Tested: Duhan textile motorcycle trousers Review

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Date reviewed: October 2018 | Tested by: Graham Mudd, BikeSocial Test Team | Price: £76 | www.wish.com

 

I currently ride both a Kawasaki Versys 650 and a Suzuki Burgman 650 100 miles a day in all weather. Wearing the right kit is as important as riding the right bike, but being a Yorkshireman, I don’t think you necessarily have to pay a premium for good kit. Essentially, I don’t like being cold and wet, but I don’t like spending money either, so I bought this pair of Duhan textile motorcycle trousers from online retailer www.wish.com…

If you’ve not had the pleasure of shopping on Wish, it’s a bit like a hub for Chinese rip-offs of top-end kit, but the real fun is that it’s a lottery; will the product you receive be of the quality you expect or not?

Now, I can hear you questioning my decision to use this site to buy what is protective kit that I’d rely on in the event of an accident, but nothing ventured nothing gained, right? My faithful RK Sports Storm trousers were patched and repaired to death and falling apart, so out of curiosity I took a punt. £606 reduced to £76? Bargain! They’ve been used pretty much every day since April, and clocked around 10,000 miles.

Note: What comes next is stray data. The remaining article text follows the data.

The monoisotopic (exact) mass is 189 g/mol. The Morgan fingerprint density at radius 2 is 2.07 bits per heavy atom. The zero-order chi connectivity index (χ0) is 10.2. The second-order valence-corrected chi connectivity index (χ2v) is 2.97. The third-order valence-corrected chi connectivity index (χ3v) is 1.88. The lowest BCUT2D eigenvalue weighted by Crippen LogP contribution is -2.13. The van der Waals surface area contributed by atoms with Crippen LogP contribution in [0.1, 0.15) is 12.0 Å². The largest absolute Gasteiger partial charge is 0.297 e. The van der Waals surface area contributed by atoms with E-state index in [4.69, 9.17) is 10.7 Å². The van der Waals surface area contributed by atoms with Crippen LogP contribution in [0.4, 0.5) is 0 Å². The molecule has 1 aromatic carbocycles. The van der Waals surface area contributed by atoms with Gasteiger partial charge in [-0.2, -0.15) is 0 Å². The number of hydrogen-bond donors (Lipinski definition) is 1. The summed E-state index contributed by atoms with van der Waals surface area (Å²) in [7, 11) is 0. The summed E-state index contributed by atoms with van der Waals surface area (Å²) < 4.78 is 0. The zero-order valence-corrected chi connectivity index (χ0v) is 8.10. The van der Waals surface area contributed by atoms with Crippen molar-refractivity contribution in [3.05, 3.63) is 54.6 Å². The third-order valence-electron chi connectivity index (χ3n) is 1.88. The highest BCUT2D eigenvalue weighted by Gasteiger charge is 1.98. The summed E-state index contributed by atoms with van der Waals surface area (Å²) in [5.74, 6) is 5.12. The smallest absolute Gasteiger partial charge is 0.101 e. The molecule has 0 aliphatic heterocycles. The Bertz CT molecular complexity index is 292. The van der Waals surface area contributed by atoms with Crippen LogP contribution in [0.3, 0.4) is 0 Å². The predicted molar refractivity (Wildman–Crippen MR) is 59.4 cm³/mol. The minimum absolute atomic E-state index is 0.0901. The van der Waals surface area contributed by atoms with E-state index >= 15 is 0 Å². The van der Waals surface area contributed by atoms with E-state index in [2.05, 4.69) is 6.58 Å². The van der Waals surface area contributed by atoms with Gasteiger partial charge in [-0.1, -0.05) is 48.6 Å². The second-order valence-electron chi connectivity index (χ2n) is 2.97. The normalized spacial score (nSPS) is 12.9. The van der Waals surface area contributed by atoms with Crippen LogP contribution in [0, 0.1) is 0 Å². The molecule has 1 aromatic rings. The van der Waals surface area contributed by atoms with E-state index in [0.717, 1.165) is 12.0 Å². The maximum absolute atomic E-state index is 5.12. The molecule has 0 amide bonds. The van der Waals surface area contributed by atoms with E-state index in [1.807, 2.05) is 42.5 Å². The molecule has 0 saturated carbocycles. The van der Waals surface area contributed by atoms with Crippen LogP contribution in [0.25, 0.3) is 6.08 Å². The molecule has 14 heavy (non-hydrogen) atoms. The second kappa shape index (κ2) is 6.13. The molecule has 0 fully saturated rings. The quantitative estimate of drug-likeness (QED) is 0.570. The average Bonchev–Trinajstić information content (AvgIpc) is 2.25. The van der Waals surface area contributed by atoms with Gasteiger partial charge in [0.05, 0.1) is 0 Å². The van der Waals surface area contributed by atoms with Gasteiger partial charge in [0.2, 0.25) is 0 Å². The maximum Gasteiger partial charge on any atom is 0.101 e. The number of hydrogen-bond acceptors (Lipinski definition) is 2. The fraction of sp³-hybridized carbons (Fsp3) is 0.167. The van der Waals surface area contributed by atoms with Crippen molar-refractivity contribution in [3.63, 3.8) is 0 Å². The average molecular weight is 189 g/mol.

Tested: Duhan textile motorcycle trousers Review

Graham at the BikeSocial Test team track test of the Yamaha Niken, wearing his Duhan trousers

 

Fit

Things got off to a bad start. Wish does things in Chinese sizes. You are warned of this, but as I’m normally a L/XL, I plummed for the 3XL. I was wrong thinking this was enough – the Duhan locals must be very dinky as the legs were a touch short (I’m 5’10”) and the waist a touch snug (I’m a 38” waist). Pride stopped me from sending them back for the biggest 4XL size, so I stuck with them.

That said, on the bike they felt perfectly comfortable and never restrictive. They’re obviously never a £600 pair of trousers, but they do have a £76 quality feel to them, though the outer material feels somewhat thinner and more flimsy than my binned RKs.

 

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Protection and certification

The Duhans supposedly come fitted with CE-approved armour in the knee/shins and hips, but they don’t have CE marks on them, so they’re almost certainly not. I took out the pads and replaced them with my Knox ones, just to be safe.

Most trousers I’ve had in the past have tougher material on the knees and bum, to give you extra abrasion protection in a fall, however the Duhans don’t have this, which is highlighted by the stitching fraying in several places, while at the crotch the reinforcement panel has come away almost completely. If I’m honest, I’m not convinced of their protective qualities.

My RK trousers hit the deck twice, and both times they saved my skin; I never doubted they would.

Needless to say, the Duhans have not been approved to the new CE standards for PPE.

From April 21 2018, all new motorcycle clothing is deemed to be Personal Protective Equipment (PPE). To meet this legislation, it must be tested to a recognised standard. For more information on the new laws, click here.

 

Tested: Duhan textile motorcycle trousers Review

The stitching is fraying in several places

 

Pockets